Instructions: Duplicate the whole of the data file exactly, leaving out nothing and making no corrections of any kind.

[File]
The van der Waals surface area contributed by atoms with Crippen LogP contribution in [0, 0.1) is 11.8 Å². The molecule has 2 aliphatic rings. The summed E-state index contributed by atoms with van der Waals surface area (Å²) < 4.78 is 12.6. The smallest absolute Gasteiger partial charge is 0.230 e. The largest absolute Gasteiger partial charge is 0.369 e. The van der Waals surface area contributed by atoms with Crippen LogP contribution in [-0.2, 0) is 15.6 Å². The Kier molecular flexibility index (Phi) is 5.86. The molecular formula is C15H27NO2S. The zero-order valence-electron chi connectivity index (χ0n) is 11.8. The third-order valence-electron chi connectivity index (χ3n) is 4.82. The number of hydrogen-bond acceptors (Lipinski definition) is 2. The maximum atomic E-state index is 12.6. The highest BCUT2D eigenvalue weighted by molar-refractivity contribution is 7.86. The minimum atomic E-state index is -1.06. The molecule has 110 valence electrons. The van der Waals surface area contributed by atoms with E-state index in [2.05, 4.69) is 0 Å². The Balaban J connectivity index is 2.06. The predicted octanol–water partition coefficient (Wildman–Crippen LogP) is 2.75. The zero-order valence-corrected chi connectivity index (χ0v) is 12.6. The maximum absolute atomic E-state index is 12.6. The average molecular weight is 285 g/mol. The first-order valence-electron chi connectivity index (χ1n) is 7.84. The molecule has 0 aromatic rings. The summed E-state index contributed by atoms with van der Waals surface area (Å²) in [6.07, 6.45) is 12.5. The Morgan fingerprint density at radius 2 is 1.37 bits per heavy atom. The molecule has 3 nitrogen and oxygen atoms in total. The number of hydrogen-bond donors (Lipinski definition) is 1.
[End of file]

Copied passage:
The van der Waals surface area contributed by atoms with Crippen LogP contribution in [0, 0.1) is 11.8 Å². The molecule has 2 aliphatic rings. The summed E-state index contributed by atoms with van der Waals surface area (Å²) < 4.78 is 12.6. The smallest absolute Gasteiger partial charge is 0.230 e. The largest absolute Gasteiger partial charge is 0.369 e. The van der Waals surface area contributed by atoms with Crippen LogP contribution in [-0.2, 0) is 15.6 Å². The Kier molecular flexibility index (Phi) is 5.86. The molecular formula is C15H27NO2S. The zero-order valence-electron chi connectivity index (χ0n) is 11.8. The third-order valence-electron chi connectivity index (χ3n) is 4.82. The number of hydrogen-bond acceptors (Lipinski definition) is 2. The maximum atomic E-state index is 12.6. The highest BCUT2D eigenvalue weighted by molar-refractivity contribution is 7.86. The minimum atomic E-state index is -1.06. The molecule has 110 valence electrons. The van der Waals surface area contributed by atoms with E-state index in [2.05, 4.69) is 0 Å². The Balaban J connectivity index is 2.06. The predicted octanol–water partition coefficient (Wildman–Crippen LogP) is 2.75. The zero-order valence-corrected chi connectivity index (χ0v) is 12.6. The maximum absolute atomic E-state index is 12.6. The average molecular weight is 285 g/mol. The first-order valence-electron chi connectivity index (χ1n) is 7.84. The molecule has 0 aromatic rings. The summed E-state index contributed by atoms with van der Waals surface area (Å²) in [6.07, 6.45) is 12.5. The Morgan fingerprint density at radius 2 is 1.37 bits per heavy atom. The molecule has 3 nitrogen and oxygen atoms in total. The number of hydrogen-bond donors (Lipinski definition) is 1.